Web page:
April 27, 2014
Herbal Concrete Disc 1405
Creative Sources CS 258 CD
For the past decade or so, French alto saxophonist Bertrand Gauguet has developed a reed strategy that involves hushed microtones, yet also uses amplifications to create a distinctive presence in group and/or solo situations. Following time in Japan studying the honkyoku repertoire, plus cementing links between improvising and meditation, Gauguet’s expanded agenda is exhibited here. Ironically, except for volume, novel reed techniques have become so internalized, that he can produce uniformly consequential work with or without electronic saxophone extensions.
The differences among the eight solo tracks on Shiro for instance, lie more in what is being created rather than how. Consider, for instance the variances and consistency that exist between “Yügen”, where the saxophone is amplified with feedback; and “Sabi”, where the electro-augmentations come from a guitar amp; with “Jo-ha-kyü” and “Bloc noir” which are all-acoustic performances. Featuring loud, dissonant and disjointed timbres, the textures on “Sabi” could as easily have been produced by a guitar. But while that pumped-up program encompasses jet-plane-like buzzing and fuzzy oscillations, guttural reed tones may be non-specific, but preserve their identity. More crucially, there’s an emphasis on breath control and chromatics remains on “Yügen”, despite swelling flanges and intermittent pings take up most of the foreground. By the finale a secondary ghostly line plus buzzing feedback has been shoved sideways to create context for a distinct alto saxophone tone.
Lacking plug-ins, the all-acoustic “Bloc noir” still manages to willfully inflate the alto’s sophisticated tone so that its parameters are undeniably established. The track also highlights Gauguet’s facility as an acoustic reedist. As expressive, but likely amplified by placing a microphone in the saxophone bell “Jo-ha-kyü” is bellicose and stentorian. As staccato asides swell into harsh whistles and fire-bell-like timbres a narrative strategy that is also magisterial is delineated.
Deliberately less individual, Gauguet’s hushed reed microtones blend with undemonstrative string motions from violist Ernesto Rodrigues and the compressed processing from Ricardo Guerreiro’s computer on Early Reflections. The result is two extended improvisations all of piece that exist without demarcated beginnings(s) or end(s). Part of Lisbon’s quietly burgeoning circles of committed free improvisers, the two and especially Rodrigues have been involved with similar mind melds with other international sound explorers. If there is criticism about the CD, it’s that the violist is so committed to nearly opaque group creation that only rarely are characteristic fiddle tones audible.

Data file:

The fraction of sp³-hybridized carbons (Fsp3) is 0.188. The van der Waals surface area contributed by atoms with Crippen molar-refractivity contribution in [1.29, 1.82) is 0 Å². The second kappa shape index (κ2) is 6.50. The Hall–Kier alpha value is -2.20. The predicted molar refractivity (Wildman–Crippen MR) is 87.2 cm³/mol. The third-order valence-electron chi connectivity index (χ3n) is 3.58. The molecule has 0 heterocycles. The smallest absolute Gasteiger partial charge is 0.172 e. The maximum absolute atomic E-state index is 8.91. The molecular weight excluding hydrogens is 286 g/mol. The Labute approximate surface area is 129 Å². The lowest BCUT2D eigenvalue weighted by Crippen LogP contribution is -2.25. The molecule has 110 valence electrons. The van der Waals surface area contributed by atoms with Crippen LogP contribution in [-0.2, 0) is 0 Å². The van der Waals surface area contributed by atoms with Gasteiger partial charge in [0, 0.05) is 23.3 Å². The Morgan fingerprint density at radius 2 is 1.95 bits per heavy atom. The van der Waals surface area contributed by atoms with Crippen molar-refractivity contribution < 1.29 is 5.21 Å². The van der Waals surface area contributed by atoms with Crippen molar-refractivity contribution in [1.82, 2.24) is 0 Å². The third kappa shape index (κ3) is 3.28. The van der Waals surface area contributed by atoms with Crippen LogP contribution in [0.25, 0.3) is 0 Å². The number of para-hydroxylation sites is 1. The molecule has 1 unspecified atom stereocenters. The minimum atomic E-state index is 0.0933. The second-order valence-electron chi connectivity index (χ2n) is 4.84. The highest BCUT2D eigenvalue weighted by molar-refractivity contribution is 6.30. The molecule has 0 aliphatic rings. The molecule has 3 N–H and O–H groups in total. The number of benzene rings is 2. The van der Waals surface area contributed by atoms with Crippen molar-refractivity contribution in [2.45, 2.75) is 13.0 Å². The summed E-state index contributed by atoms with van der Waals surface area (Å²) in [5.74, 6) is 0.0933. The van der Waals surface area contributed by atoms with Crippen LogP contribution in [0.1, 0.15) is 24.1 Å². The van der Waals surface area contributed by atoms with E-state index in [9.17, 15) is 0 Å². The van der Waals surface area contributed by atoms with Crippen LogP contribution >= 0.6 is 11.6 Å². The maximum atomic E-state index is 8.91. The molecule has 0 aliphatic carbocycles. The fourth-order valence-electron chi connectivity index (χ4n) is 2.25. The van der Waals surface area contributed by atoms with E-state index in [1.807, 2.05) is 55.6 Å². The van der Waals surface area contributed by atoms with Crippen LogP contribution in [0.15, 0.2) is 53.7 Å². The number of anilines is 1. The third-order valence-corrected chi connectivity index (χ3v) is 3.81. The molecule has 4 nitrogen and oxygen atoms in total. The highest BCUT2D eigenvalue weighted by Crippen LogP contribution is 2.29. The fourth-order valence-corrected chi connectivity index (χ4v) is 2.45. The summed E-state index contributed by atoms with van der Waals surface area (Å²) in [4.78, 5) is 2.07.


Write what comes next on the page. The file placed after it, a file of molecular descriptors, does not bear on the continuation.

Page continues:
Evolving incrementally “Wood” for instance, comes in and out of aural focus as unaccented air or tongue murmurs from the saxophone mix with grainy ring modulator-like signals to expose one impulse at a time. By the final sequence, minuscule clicks and swizzle-stick like strokes are looped into a low-pitched continuum, which wispily rotates to an ending. “Stone” is similar, although midway through, the processed exposition that appears to be equal parts electronic flanges and hushed lip burbles increases in loudness like an inner tube exploding. The resulting strident multiphonics bring forward spiccato string pops to make up an unfolding narrative that also takes color from granular machine-affiliated static and metallic overblowing from the saxophonist. Only startling, in this context, the strategy identifies the subtle sound layering that goes into creating a program such as this.
Gauguet’s cerebral experiments won’t give him any traction among Kenny G or David Sanborn fans. But those fascinated by advances in reed techniques would be advised to seek out these sessions.
Track Listing: Early: 1. Wood 2. Stone
Personnel: Early: Bertrand Gauguet (alto saxophone); Ernesto Rodrigues (viola) and Ricardo Guerreiro (computer)
Track Listing: Shiro: 1. Le temps de sable fin chante dans mes bras 2. Shiro 3. Yügen 4. Bloc noir 5. Sabi 6. Jo-ha-kyü 7. Kuro 8. Anitya
Personnel: Shiro: Bertrand Gauguet (alto saxophone, acoustic and amplified with feedback and guitar amp)